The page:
In September 1951, King finished his studies in theology. He went to Boston University, where he started to work on his dissertation, where he was encouraged in his pacifistic thinking by his teachers. In June 1953, Martin Luther King married his wife Coretta Scott. They had four children. Even before Martin Luther King received his Ph. D., he had started to work as parson in Montgomery. (B3, 10)

One of King´s first successes according to the fight against racial segregation was the Montgomery Bus Boycott. On December 5th Rosa Parks, an African American woman refused to give her bus seat to a white person. She was arrested. This led to a bus boycott. Some black people decided to boycott all the buses of Montgomery and they requested all black people to do that. The MIA, an organisation to improve racist relations was founded. Martin Luther King became its president and the leader of the boycott. After one year of resistane, arrests and even an attempt on setting fire on Martin Luther´s house, the black people won. The highest court of Alabama decided, that the bus-segregation was unconstitutional. (12)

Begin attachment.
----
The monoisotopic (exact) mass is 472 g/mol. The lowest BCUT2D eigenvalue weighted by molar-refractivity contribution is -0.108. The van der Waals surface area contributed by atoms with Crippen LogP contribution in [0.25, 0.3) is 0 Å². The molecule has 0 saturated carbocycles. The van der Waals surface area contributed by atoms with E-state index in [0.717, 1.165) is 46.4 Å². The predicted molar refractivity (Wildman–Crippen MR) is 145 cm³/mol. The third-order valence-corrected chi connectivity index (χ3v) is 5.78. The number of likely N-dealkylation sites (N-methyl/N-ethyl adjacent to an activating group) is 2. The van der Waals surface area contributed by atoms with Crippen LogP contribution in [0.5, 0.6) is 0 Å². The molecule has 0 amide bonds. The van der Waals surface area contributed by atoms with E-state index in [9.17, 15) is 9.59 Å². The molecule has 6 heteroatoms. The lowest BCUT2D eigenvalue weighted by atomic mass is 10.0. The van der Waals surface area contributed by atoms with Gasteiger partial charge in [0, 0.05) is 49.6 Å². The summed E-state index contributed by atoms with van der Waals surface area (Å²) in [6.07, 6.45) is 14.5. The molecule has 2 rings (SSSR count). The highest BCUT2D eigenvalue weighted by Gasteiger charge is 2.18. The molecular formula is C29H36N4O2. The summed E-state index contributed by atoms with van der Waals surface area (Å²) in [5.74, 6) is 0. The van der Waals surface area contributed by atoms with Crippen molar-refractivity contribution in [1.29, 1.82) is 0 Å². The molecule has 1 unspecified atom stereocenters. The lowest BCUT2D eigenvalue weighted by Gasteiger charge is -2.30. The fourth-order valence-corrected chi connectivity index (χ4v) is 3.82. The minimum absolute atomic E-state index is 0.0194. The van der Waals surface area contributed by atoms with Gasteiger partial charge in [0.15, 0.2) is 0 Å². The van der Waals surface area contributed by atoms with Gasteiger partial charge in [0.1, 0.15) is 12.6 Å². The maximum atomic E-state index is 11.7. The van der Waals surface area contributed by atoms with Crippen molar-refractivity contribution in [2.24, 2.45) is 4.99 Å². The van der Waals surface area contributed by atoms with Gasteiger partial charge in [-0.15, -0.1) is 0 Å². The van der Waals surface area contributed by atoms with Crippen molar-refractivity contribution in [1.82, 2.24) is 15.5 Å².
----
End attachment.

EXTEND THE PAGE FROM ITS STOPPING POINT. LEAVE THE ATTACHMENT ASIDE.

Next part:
In January 1957, King was elected president of Southern Christian Leadership Confernce, an organisation, that stands up for the black American rights. On January 27th, there was a second attempt on King´s parsonage. In the next years, he travelled around the south of the US, where he tried to convince people to stand up for civil rights peacefully but in an intransigent way. In 1957, he also wrote his first book: “Stride Toward Freedom: The Montgomery Story“. A civil peaceful rights movement had come into being. In 1960, Martin Luther King quit his pastor´s post in Montgomery and moved to Atlanta, where he shared a parsonage with his father- now he had more time for the civil rights movement. After a sit-in he was arrested the 19th October 1960. He did not pay the bail, so he had to stay in prison. On October 25, King was ordered to four months of forced labour. He was brought to the Prison Reidsville, which belonged to the Ku Klux Clan. There were bad conditions. Three days later, John F. Kennedy, the Democrats´ presidential candidate, communicated with the judge, who had ordered King. A caution of 200 $ was paid and King was allowed to go home. (10, 14)